For the cement work, Truxell hired a separate crew of seven workers and a supervisor. Truxell's regular employees did the balance of the work. At least five of the workers hired for the cement work had experience as cement masons, ranging between two and 20 years. Truxell paid the crew that did the cement work at the same wage rates as it paid the remaining workers, the rates for landscape tradesmen and landscape assistant journeymen, which ranged from $14 to $25 per hour. The applicable rate for cement masons would have been about $40 per hour. Truxell's president, John Valentino, stated in a letter to Deputy Labor Commissioner Rachel Farmer that he believed paying all the workers at the lower rates was appropriate because "all the work on this project is covered by a landscape contractors license (C-27), and as such, we consider it all landscape work."*fn2

The DLSE conducted an investigation to determine whether the cement workers were classified correctly. As the parties agree, the classification question is controlled by the scope-of-work provisions of the governing collective bargaining agreements for landscape workers and cement masons. The scope of work for landscape workers is as follows:

"The Landscape industry is defined as follows: Decorative landscaping, such as decoration walls, pools, ponds, fountains, reflection units, low voltage lighting displays, hand grade landscape areas, tractor grade landscape areas, finish rake landscape areas, spread top soil, build mounds, trench for irrigation manual or power, layout for irrigation backfill trenches, asphalt, plant shrubs, trees, vines, set boulders, seed lawns, lay sod, use ground covers such as flatted plant materials, rock rip rap, colored rocks, crushed rock, pea gravel, and any other landscapeable ground covers, installation of header boards and cement mowing edges, soil preparation such as wood shavings, fertilizers (organic, chemical or synthetic), top dress ground cover areas with bark of any woods residual or other specified top dressing, watering of plants and all clearing and clean up prior to and after landscaping.

"A. In addition to the above Paragraph, the work covered shall include but not be limited to all work involved in the distribution, laying, and installation of landscaping irrigation pipe, the installation of low voltage automatic irrigation and lawn sprinkler systems, including but not limited to the installation of automatic controllers, valves, sensors, master control panels, display boards, junction boxes and conductors including all components thereof.

"B. Installation of valve boxes, thrust blocks, both precast and poured in place, pipe hangers and supports, incidental to the installation of the entire piping system.

"C. Start-up testing, flushing, purging, water balancing, placing into operation all piping equipment, fixtures and appurtenances installed under the Agreement.

"D. Any line inside a structure which provides water to work covered by this Agreement, including piping for ornamental pools and fountains when performed in conjunction with landscaping.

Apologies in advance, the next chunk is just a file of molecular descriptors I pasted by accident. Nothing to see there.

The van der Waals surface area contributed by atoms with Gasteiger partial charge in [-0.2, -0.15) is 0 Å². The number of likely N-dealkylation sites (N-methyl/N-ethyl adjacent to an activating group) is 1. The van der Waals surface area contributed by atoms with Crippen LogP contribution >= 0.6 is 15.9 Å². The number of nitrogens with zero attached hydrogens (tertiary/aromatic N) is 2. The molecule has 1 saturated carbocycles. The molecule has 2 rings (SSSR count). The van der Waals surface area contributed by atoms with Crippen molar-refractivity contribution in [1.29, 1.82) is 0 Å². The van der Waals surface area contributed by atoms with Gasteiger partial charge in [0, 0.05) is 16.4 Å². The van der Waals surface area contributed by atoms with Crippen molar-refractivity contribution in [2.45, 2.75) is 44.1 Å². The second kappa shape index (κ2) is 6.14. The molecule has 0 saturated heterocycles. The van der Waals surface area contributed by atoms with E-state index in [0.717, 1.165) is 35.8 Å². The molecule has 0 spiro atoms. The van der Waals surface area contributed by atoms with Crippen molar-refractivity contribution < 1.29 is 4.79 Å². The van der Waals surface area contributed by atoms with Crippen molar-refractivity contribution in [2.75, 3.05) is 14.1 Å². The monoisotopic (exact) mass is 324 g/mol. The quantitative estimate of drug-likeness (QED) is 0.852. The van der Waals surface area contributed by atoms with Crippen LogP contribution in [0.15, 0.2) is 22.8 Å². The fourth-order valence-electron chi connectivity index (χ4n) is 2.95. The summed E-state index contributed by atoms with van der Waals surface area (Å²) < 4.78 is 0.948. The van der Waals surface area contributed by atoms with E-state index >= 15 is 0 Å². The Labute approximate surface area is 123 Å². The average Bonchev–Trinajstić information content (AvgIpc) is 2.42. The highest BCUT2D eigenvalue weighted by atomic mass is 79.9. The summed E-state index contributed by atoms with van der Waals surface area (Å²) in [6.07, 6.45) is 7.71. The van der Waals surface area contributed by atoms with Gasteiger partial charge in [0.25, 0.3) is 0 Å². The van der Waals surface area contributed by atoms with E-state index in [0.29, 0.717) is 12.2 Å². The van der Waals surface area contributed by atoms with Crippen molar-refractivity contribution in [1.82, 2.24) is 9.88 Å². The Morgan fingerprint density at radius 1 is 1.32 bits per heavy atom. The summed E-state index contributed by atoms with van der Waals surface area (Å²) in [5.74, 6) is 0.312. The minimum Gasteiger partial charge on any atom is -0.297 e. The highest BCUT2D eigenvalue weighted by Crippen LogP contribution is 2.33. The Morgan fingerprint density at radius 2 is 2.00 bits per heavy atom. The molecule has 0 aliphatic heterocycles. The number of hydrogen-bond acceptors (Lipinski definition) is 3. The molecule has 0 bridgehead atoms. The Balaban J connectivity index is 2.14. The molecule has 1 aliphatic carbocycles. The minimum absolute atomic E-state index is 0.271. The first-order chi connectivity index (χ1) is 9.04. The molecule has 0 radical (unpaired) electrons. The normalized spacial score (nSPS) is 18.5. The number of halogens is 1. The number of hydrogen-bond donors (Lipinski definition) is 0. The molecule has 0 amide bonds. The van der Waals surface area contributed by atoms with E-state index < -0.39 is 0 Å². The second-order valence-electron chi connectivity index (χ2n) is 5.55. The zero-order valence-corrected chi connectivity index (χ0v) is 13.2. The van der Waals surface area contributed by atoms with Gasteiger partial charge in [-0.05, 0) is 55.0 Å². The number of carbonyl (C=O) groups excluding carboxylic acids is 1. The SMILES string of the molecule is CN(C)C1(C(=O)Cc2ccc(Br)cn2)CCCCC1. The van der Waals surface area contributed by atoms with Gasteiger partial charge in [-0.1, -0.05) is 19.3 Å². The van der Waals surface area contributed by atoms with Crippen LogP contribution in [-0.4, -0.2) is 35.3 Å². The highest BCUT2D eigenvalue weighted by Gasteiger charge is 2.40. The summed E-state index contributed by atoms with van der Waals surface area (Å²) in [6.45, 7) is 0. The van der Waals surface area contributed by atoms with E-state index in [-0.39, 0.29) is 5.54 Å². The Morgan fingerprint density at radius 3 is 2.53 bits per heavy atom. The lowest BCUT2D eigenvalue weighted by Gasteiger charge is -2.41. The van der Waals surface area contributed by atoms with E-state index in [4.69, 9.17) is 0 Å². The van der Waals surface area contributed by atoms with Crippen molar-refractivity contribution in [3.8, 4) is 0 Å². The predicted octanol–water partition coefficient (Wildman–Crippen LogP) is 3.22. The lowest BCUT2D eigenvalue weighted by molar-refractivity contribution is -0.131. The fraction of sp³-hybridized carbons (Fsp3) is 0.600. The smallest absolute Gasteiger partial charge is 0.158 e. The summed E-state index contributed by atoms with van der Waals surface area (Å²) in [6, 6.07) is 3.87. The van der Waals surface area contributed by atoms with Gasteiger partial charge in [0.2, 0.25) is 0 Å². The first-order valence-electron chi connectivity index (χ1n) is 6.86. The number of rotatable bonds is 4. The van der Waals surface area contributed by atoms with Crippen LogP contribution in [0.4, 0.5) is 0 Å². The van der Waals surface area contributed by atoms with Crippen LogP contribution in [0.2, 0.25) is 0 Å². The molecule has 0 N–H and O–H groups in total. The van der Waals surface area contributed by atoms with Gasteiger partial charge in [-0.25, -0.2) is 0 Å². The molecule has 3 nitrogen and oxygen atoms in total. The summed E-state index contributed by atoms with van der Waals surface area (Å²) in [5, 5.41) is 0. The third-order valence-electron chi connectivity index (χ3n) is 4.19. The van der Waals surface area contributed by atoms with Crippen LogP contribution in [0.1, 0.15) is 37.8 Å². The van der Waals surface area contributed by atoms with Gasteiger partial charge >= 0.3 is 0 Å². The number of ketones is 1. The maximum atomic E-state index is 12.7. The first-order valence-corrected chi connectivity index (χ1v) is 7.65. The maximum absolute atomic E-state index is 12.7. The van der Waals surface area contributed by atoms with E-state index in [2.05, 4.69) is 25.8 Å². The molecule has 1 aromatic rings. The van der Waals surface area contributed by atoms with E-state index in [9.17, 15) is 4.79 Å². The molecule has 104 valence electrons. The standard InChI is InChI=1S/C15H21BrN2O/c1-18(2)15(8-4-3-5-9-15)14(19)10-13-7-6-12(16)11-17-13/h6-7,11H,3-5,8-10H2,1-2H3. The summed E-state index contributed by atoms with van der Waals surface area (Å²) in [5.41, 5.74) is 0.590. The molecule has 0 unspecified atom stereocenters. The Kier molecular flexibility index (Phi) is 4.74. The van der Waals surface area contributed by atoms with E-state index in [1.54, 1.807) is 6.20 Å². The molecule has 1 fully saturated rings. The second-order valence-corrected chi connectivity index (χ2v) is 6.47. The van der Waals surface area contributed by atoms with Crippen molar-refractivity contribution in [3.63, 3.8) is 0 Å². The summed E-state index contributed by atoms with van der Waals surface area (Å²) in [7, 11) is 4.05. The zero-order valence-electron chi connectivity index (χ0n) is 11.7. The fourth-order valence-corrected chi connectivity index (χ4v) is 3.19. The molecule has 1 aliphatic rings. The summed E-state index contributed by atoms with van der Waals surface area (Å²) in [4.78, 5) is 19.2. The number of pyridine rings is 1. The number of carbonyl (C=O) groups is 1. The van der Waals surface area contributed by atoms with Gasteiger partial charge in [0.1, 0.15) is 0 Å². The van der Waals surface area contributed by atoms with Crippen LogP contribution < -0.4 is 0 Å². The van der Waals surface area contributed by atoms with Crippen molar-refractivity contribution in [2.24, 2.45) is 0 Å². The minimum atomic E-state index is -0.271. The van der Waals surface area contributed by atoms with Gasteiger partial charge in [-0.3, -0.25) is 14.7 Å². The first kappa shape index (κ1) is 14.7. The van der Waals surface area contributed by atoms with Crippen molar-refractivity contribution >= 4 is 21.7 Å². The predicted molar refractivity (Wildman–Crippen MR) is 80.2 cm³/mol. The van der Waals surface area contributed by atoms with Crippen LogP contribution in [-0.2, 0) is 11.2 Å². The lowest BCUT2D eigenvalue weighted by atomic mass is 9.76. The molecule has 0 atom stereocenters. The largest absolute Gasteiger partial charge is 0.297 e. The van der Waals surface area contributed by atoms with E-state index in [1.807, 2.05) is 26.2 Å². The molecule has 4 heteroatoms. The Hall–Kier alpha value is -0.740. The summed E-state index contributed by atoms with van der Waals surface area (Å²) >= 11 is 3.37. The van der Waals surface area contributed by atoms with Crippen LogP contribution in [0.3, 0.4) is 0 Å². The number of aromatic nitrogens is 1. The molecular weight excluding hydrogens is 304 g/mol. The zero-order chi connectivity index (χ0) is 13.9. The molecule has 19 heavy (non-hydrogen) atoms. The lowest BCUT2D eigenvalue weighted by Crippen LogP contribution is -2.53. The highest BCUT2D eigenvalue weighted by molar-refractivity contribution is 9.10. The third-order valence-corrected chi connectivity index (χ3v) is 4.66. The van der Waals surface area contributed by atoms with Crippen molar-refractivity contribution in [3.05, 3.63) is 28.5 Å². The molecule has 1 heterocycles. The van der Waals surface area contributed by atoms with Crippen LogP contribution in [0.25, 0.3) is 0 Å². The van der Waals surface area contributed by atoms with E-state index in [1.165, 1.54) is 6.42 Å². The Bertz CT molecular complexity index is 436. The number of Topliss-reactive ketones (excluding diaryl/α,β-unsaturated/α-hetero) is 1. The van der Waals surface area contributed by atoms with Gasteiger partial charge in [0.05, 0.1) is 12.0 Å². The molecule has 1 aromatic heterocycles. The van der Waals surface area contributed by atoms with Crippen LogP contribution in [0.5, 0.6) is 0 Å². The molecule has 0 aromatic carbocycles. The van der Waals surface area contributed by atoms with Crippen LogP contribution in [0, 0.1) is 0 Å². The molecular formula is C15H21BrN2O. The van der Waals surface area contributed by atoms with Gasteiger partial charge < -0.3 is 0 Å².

"E. All piping for ornamental stream beds, and waterways.

"F. All swimming pools in connection with single family residential units, condominiums, town house[s], apartment houses, including remodels, additions, all service and repair, mobile home parks, and motels and hotels up to four stories in height may be performed under the terms and conditions and wage and fringe rates of this Agreement. All other swimming pool piping shall be done by Building Trades Journeyman and Apprentices only, who may be dispatched out of UA Local 355, at no less than the wage and fringe rate of the UA Local Union Master Labor Agreement having jurisdiction in the geographical area where the work is being performed. The Hiring Hall provisions contained in the Local Union's Master Labor Agreement where the work is being performed shall not apply.

"G. All temporary irrigation and lawn sprinkler systems and all types of hydro mulching and erosion control.

"H. This Agreement may be used to cover maintenance and plant establishment. Plant establishment as such work is described in the [employer's] contract documents shall be work covered by this agreement. This work may be performed exclusively by all classifications outlined in this agreement without the supervision of a Journeyman except for Apprentice which would require the supervision of a Journeyman. No ratios.

"I. Trenchers are covered by this Agreement provided the Trencher is of 35 horsepower or less.

"J. The installation of playground equipment and prefabricated park service equipment."

The scope of work for cement masons provides:

"Without limiting the scope of the work covered hereby, it is agreed that Cement [Masons'] work shall include but shall not be limited to all the following construction work:

"(1) All building construction, including but not limited to the construction, erection, alteration, repair, modification, demolition, addition or improvement in ...